British Library: Javanese manuscripts from Yogyakarta digitisation project completed

British Library: Javanese manuscripts from Yogyakarta digitisation project completed. “Over 30,000 digital images of Javanese manuscripts from Yogyakarta are now fully accessible online through the British Library’s Digitised Manuscripts website. The project, generously supported by Mr S P Lohia, has digitised 75 Javanese manuscripts held in the British Library from the collections of John Crawfurd and Colin Mackenzie, who both served in Java under Thomas Stamford Raffles, Lieutenant-Governor from 1811 to 1816. The manuscripts had been identified by historians Peter Carey and Merle Ricklefs as having been taken from the Kraton (palace) of Yogyakarta following a British attack in June 1812, when Crawfurd was Resident of Yogyakarta and Mackenzie was Chief Engineer of the British army in Java.” They are beautiful.

Library of Congress: 1,000 Years of Literary Tradition in Rare Persian-Language Manuscripts Now Online at Library of Congress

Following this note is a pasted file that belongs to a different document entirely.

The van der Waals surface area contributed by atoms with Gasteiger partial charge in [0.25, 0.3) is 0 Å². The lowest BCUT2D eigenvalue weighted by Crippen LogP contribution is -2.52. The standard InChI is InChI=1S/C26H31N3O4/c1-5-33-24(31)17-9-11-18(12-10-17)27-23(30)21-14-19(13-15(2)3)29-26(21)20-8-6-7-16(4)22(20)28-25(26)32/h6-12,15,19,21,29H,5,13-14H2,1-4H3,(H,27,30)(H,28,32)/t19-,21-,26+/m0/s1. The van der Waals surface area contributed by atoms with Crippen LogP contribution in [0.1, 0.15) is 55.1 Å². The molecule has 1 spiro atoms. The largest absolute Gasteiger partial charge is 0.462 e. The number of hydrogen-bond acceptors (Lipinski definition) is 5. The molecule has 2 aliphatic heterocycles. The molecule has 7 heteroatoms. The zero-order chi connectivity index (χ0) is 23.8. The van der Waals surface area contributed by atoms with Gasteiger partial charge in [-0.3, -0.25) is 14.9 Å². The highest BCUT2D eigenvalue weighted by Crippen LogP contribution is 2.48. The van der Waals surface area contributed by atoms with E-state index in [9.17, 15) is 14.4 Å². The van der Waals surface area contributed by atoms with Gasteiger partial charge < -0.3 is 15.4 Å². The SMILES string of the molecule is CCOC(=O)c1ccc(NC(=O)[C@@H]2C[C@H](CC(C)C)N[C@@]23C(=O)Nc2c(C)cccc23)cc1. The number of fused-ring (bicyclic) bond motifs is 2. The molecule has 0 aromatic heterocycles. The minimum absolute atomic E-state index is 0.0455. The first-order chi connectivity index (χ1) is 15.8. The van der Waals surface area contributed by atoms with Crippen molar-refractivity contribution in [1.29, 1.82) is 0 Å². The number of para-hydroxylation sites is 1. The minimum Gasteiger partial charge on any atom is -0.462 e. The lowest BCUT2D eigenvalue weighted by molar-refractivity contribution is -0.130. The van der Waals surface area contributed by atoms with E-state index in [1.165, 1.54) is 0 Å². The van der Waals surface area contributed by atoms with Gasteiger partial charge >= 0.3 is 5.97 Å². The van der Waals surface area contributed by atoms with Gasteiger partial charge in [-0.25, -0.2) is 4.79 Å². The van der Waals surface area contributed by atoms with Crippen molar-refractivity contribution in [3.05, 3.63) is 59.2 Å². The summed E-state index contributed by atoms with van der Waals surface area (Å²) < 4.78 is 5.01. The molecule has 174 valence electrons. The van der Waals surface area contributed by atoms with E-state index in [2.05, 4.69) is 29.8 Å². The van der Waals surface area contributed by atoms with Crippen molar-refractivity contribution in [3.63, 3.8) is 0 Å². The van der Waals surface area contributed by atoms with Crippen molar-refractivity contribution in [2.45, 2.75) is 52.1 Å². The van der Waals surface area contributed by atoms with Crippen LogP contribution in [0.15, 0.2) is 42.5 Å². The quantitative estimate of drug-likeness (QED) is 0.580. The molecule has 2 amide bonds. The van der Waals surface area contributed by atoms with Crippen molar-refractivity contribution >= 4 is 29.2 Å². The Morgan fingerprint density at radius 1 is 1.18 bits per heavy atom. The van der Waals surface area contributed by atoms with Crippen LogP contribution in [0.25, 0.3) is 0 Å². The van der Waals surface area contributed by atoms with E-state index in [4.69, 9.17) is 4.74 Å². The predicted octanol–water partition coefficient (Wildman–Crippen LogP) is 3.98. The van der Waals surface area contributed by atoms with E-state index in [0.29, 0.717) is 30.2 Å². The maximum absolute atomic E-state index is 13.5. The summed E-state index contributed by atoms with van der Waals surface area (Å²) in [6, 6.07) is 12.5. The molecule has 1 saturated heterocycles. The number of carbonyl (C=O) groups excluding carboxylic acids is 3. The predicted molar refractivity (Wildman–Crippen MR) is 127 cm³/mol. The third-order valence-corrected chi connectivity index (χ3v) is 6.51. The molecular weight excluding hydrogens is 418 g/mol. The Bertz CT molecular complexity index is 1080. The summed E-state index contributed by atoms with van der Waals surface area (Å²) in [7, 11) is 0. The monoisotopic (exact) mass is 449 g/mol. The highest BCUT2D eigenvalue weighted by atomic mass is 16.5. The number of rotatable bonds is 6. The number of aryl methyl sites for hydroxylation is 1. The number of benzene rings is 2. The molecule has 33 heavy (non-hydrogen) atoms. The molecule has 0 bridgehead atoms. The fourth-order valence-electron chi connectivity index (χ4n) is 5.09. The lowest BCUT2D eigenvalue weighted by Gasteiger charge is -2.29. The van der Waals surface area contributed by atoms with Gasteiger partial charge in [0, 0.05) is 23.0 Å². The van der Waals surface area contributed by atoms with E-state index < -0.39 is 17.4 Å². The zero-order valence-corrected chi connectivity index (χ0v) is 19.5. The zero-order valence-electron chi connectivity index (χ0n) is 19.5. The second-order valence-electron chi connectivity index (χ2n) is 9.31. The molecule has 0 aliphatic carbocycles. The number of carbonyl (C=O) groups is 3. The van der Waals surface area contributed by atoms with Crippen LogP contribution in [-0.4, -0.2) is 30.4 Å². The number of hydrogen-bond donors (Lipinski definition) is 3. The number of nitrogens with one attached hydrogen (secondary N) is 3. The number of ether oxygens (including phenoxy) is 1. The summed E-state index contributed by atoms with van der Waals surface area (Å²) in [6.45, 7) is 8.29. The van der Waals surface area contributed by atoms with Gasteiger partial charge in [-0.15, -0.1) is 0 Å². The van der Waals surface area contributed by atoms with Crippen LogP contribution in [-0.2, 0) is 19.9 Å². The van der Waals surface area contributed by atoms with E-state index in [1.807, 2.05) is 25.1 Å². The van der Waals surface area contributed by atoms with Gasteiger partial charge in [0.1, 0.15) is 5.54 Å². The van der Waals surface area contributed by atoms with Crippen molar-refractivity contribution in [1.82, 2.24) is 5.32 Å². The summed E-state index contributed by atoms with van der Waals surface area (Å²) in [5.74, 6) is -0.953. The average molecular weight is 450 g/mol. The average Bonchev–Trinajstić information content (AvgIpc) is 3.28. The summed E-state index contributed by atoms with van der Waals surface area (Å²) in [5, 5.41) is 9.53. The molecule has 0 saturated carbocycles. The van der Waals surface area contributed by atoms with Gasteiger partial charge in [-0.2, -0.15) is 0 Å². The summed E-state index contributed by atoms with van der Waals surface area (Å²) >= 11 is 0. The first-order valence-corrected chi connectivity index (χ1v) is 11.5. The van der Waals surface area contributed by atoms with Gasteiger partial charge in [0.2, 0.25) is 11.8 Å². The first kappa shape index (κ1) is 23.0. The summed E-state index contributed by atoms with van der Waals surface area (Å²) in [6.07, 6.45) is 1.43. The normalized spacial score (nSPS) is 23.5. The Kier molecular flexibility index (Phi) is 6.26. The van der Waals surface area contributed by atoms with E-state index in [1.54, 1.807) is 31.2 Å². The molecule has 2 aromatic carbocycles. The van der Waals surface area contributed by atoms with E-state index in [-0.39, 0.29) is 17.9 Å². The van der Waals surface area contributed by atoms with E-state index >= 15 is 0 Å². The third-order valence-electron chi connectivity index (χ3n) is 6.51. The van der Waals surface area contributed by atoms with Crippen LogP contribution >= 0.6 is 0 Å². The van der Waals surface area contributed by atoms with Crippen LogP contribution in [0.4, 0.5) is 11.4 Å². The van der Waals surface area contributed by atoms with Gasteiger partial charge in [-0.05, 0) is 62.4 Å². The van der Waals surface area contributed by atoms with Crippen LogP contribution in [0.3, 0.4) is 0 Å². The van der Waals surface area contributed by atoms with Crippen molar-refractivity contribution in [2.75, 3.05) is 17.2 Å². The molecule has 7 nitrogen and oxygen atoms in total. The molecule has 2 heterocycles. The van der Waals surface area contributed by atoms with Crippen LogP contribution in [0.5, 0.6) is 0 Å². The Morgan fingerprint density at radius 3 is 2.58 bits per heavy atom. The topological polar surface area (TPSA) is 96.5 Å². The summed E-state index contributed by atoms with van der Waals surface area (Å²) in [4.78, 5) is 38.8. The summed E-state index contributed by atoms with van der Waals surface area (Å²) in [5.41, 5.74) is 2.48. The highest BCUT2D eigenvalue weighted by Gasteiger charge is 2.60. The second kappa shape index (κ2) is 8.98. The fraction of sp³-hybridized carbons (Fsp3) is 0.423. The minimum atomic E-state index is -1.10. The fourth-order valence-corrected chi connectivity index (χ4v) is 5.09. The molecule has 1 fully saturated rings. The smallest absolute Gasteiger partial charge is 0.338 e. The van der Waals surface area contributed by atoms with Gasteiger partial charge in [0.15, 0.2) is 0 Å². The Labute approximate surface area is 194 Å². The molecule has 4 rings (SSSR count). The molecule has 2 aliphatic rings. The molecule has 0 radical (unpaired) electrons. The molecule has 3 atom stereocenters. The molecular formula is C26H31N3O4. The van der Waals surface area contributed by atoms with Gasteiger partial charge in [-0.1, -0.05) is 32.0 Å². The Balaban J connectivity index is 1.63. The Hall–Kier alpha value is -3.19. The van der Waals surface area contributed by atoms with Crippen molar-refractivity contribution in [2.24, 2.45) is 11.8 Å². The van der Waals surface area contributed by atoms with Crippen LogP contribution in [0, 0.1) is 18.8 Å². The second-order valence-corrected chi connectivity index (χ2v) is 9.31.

Library of Congress: 1,000 Years of Literary Tradition in Rare Persian-Language Manuscripts Now Online at Library of Congress. “In celebration of the Persian New Year, also known as Nowruz, the Library of Congress has digitized and made available online for the first time the Rare Persian-Language Manuscript Collection, which sheds light on scientific, religious, philosophical and literary topics that are highly valued in the Persian speaking lands.”

British Library: Why we love the Harley Irish Gospels

British Library: Why we love the Harley Irish Gospels. “How better to celebrate St Patrick’s Day than to announce the digitisation of two important Irish manuscripts from the British Library’s collections? Harley MS 1023 and Harley MS 1802 were both made in the 12th century in Armagh, St Patrick’s foundation and medieval cult centre.”

Classical Central Asia in the Digital Age: Three Newly-Digitised Navoiy Manuscripts at the British Library (British Library)